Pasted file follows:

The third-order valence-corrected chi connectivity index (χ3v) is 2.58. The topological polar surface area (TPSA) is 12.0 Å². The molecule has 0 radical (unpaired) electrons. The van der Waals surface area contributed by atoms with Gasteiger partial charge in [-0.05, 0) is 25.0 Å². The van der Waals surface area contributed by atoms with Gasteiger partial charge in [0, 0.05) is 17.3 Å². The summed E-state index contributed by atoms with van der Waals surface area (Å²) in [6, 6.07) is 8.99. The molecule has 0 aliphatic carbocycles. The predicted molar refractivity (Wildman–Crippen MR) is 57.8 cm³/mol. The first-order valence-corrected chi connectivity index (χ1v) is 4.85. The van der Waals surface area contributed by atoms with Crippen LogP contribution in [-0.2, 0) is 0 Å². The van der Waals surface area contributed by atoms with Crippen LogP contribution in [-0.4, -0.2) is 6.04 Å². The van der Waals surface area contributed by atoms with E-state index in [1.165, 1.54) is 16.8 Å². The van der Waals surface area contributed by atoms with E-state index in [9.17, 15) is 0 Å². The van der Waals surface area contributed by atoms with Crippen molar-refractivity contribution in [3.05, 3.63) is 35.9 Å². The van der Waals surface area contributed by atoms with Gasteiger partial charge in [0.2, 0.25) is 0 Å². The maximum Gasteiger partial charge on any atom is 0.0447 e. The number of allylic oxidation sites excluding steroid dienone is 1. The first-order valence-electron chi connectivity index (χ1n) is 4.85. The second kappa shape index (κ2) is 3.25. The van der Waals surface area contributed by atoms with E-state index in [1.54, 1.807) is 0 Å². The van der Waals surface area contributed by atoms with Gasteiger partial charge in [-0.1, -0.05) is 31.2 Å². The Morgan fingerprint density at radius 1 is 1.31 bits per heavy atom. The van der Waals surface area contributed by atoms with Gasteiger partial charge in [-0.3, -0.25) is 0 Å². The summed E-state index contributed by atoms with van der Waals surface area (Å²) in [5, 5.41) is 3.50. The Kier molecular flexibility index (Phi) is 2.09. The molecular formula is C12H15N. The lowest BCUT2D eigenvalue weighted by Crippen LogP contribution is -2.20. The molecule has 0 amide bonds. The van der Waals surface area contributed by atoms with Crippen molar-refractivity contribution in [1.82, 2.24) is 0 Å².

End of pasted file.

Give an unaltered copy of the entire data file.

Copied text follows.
The third-order valence-corrected chi connectivity index (χ3v) is 2.58. The topological polar surface area (TPSA) is 12.0 Å². The molecule has 0 radical (unpaired) electrons. The van der Waals surface area contributed by atoms with Gasteiger partial charge in [-0.05, 0) is 25.0 Å². The van der Waals surface area contributed by atoms with Gasteiger partial charge in [0, 0.05) is 17.3 Å². The summed E-state index contributed by atoms with van der Waals surface area (Å²) in [6, 6.07) is 8.99. The molecule has 0 aliphatic carbocycles. The predicted molar refractivity (Wildman–Crippen MR) is 57.8 cm³/mol. The first-order valence-corrected chi connectivity index (χ1v) is 4.85. The van der Waals surface area contributed by atoms with Crippen LogP contribution in [-0.2, 0) is 0 Å². The van der Waals surface area contributed by atoms with Crippen LogP contribution in [-0.4, -0.2) is 6.04 Å². The van der Waals surface area contributed by atoms with E-state index in [1.165, 1.54) is 16.8 Å². The van der Waals surface area contributed by atoms with E-state index in [9.17, 15) is 0 Å². The van der Waals surface area contributed by atoms with Crippen molar-refractivity contribution in [3.05, 3.63) is 35.9 Å². The van der Waals surface area contributed by atoms with Gasteiger partial charge in [0.2, 0.25) is 0 Å². The maximum Gasteiger partial charge on any atom is 0.0447 e. The number of allylic oxidation sites excluding steroid dienone is 1. The first-order valence-electron chi connectivity index (χ1n) is 4.85. The second kappa shape index (κ2) is 3.25. The van der Waals surface area contributed by atoms with E-state index in [1.54, 1.807) is 0 Å². The van der Waals surface area contributed by atoms with Gasteiger partial charge in [-0.1, -0.05) is 31.2 Å². The Morgan fingerprint density at radius 1 is 1.31 bits per heavy atom. The van der Waals surface area contributed by atoms with Gasteiger partial charge in [-0.3, -0.25) is 0 Å². The summed E-state index contributed by atoms with van der Waals surface area (Å²) in [5, 5.41) is 3.50. The Kier molecular flexibility index (Phi) is 2.09. The molecular formula is C12H15N. The lowest BCUT2D eigenvalue weighted by Crippen LogP contribution is -2.20. The molecule has 0 amide bonds. The van der Waals surface area contributed by atoms with Crippen molar-refractivity contribution in [1.82, 2.24) is 0 Å².